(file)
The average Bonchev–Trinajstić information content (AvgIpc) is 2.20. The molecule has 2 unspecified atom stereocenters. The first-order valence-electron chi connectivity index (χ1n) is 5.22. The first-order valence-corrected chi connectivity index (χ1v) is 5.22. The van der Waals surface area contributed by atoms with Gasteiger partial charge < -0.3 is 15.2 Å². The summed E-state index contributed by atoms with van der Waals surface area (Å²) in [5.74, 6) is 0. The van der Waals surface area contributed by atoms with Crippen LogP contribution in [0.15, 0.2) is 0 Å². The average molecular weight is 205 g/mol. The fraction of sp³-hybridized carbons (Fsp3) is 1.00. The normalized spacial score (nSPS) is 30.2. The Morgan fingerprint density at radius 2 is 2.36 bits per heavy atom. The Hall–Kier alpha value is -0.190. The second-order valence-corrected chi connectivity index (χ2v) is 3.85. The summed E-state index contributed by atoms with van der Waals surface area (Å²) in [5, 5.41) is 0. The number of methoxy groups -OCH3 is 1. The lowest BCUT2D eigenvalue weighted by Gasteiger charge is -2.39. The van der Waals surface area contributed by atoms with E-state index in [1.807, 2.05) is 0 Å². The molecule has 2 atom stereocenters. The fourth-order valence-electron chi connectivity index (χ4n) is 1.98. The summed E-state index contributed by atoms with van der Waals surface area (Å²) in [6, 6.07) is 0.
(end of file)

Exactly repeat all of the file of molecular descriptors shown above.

The average Bonchev–Trinajstić information content (AvgIpc) is 2.20. The molecule has 2 unspecified atom stereocenters. The first-order valence-electron chi connectivity index (χ1n) is 5.22. The first-order valence-corrected chi connectivity index (χ1v) is 5.22. The van der Waals surface area contributed by atoms with Gasteiger partial charge < -0.3 is 15.2 Å². The summed E-state index contributed by atoms with van der Waals surface area (Å²) in [5.74, 6) is 0. The van der Waals surface area contributed by atoms with Crippen LogP contribution in [0.15, 0.2) is 0 Å². The average molecular weight is 205 g/mol. The fraction of sp³-hybridized carbons (Fsp3) is 1.00. The normalized spacial score (nSPS) is 30.2. The Morgan fingerprint density at radius 2 is 2.36 bits per heavy atom. The Hall–Kier alpha value is -0.190. The second-order valence-corrected chi connectivity index (χ2v) is 3.85. The summed E-state index contributed by atoms with van der Waals surface area (Å²) in [5, 5.41) is 0. The number of methoxy groups -OCH3 is 1. The lowest BCUT2D eigenvalue weighted by Gasteiger charge is -2.39. The van der Waals surface area contributed by atoms with E-state index in [1.807, 2.05) is 0 Å². The molecule has 2 atom stereocenters. The fourth-order valence-electron chi connectivity index (χ4n) is 1.98. The summed E-state index contributed by atoms with van der Waals surface area (Å²) in [6, 6.07) is 0.